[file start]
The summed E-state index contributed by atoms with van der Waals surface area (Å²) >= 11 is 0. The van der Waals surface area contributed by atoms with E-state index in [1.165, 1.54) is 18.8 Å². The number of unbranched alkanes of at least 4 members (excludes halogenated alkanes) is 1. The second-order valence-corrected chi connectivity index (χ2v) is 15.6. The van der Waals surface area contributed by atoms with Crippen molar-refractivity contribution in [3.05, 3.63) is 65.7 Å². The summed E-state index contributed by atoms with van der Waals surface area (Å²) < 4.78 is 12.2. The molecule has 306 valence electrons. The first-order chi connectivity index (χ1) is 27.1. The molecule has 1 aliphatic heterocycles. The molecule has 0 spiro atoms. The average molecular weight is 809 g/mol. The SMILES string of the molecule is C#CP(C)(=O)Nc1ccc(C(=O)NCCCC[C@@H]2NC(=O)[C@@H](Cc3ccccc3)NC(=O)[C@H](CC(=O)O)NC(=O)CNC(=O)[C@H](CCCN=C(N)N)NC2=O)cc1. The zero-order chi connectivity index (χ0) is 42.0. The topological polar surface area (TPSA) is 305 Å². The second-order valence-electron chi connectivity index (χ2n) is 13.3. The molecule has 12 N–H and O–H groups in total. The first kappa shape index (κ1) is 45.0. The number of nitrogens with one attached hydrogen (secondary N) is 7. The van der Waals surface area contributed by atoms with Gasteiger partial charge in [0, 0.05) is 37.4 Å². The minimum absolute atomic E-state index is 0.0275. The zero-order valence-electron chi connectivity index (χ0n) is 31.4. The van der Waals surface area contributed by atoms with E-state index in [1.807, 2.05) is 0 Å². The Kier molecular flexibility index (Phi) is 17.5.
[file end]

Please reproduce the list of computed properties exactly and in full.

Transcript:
The summed E-state index contributed by atoms with van der Waals surface area (Å²) >= 11 is 0. The van der Waals surface area contributed by atoms with E-state index in [1.165, 1.54) is 18.8 Å². The number of unbranched alkanes of at least 4 members (excludes halogenated alkanes) is 1. The second-order valence-corrected chi connectivity index (χ2v) is 15.6. The van der Waals surface area contributed by atoms with Crippen molar-refractivity contribution in [3.05, 3.63) is 65.7 Å². The summed E-state index contributed by atoms with van der Waals surface area (Å²) < 4.78 is 12.2. The molecule has 306 valence electrons. The first-order chi connectivity index (χ1) is 27.1. The molecule has 1 aliphatic heterocycles. The molecule has 0 spiro atoms. The average molecular weight is 809 g/mol. The SMILES string of the molecule is C#CP(C)(=O)Nc1ccc(C(=O)NCCCC[C@@H]2NC(=O)[C@@H](Cc3ccccc3)NC(=O)[C@H](CC(=O)O)NC(=O)CNC(=O)[C@H](CCCN=C(N)N)NC2=O)cc1. The zero-order chi connectivity index (χ0) is 42.0. The topological polar surface area (TPSA) is 305 Å². The second-order valence-electron chi connectivity index (χ2n) is 13.3. The molecule has 12 N–H and O–H groups in total. The first kappa shape index (κ1) is 45.0. The number of nitrogens with one attached hydrogen (secondary N) is 7. The van der Waals surface area contributed by atoms with Gasteiger partial charge in [0, 0.05) is 37.4 Å². The minimum absolute atomic E-state index is 0.0275. The zero-order valence-electron chi connectivity index (χ0n) is 31.4. The van der Waals surface area contributed by atoms with E-state index in [1.807, 2.05) is 0 Å². The Kier molecular flexibility index (Phi) is 17.5.